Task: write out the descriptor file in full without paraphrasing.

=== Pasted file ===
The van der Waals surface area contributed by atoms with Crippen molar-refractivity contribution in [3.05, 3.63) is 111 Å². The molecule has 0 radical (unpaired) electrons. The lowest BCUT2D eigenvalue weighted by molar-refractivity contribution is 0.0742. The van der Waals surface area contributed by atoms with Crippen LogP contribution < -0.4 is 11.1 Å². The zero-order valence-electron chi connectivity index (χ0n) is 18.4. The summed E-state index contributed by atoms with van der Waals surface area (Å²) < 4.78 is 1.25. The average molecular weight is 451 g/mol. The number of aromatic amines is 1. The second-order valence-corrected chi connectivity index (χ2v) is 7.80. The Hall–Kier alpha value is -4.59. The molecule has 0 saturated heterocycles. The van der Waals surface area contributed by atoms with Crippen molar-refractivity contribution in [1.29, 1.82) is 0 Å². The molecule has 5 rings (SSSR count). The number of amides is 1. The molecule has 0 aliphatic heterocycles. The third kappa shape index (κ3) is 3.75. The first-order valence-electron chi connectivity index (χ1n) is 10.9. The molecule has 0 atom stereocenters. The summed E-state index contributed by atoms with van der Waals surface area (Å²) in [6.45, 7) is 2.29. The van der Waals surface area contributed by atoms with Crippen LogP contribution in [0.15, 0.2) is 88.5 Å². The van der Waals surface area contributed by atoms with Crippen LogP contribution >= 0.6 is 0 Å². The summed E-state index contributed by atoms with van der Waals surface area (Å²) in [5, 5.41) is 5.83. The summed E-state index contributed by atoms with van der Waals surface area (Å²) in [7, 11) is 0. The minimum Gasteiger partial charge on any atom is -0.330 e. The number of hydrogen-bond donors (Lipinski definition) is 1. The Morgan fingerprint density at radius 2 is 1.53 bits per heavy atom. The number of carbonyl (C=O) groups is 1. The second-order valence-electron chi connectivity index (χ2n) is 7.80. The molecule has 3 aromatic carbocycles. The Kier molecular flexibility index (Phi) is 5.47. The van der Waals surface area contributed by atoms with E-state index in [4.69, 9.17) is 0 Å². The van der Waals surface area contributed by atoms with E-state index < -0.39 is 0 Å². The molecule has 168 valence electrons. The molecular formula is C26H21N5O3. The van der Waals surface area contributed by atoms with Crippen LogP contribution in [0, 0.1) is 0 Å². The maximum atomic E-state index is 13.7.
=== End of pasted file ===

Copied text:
The van der Waals surface area contributed by atoms with Crippen molar-refractivity contribution in [3.05, 3.63) is 111 Å². The molecule has 0 radical (unpaired) electrons. The lowest BCUT2D eigenvalue weighted by molar-refractivity contribution is 0.0742. The van der Waals surface area contributed by atoms with Crippen LogP contribution < -0.4 is 11.1 Å². The zero-order valence-electron chi connectivity index (χ0n) is 18.4. The summed E-state index contributed by atoms with van der Waals surface area (Å²) < 4.78 is 1.25. The average molecular weight is 451 g/mol. The number of aromatic amines is 1. The second-order valence-corrected chi connectivity index (χ2v) is 7.80. The Hall–Kier alpha value is -4.59. The molecule has 0 saturated heterocycles. The van der Waals surface area contributed by atoms with Crippen molar-refractivity contribution in [1.29, 1.82) is 0 Å². The molecule has 5 rings (SSSR count). The number of amides is 1. The molecule has 0 aliphatic heterocycles. The third kappa shape index (κ3) is 3.75. The first-order valence-electron chi connectivity index (χ1n) is 10.9. The molecule has 0 atom stereocenters. The summed E-state index contributed by atoms with van der Waals surface area (Å²) in [6.45, 7) is 2.29. The van der Waals surface area contributed by atoms with Crippen LogP contribution in [0.15, 0.2) is 88.5 Å². The van der Waals surface area contributed by atoms with Crippen LogP contribution >= 0.6 is 0 Å². The summed E-state index contributed by atoms with van der Waals surface area (Å²) in [5, 5.41) is 5.83. The summed E-state index contributed by atoms with van der Waals surface area (Å²) in [7, 11) is 0. The minimum Gasteiger partial charge on any atom is -0.330 e. The number of hydrogen-bond donors (Lipinski definition) is 1. The Morgan fingerprint density at radius 2 is 1.53 bits per heavy atom. The number of carbonyl (C=O) groups is 1. The second-order valence-electron chi connectivity index (χ2n) is 7.80. The molecule has 3 aromatic carbocycles. The Kier molecular flexibility index (Phi) is 5.47. The van der Waals surface area contributed by atoms with E-state index in [4.69, 9.17) is 0 Å². The van der Waals surface area contributed by atoms with E-state index < -0.39 is 0 Å². The molecule has 168 valence electrons. The molecular formula is C26H21N5O3. The van der Waals surface area contributed by atoms with Crippen LogP contribution in [0, 0.1) is 0 Å². The maximum atomic E-state index is 13.7.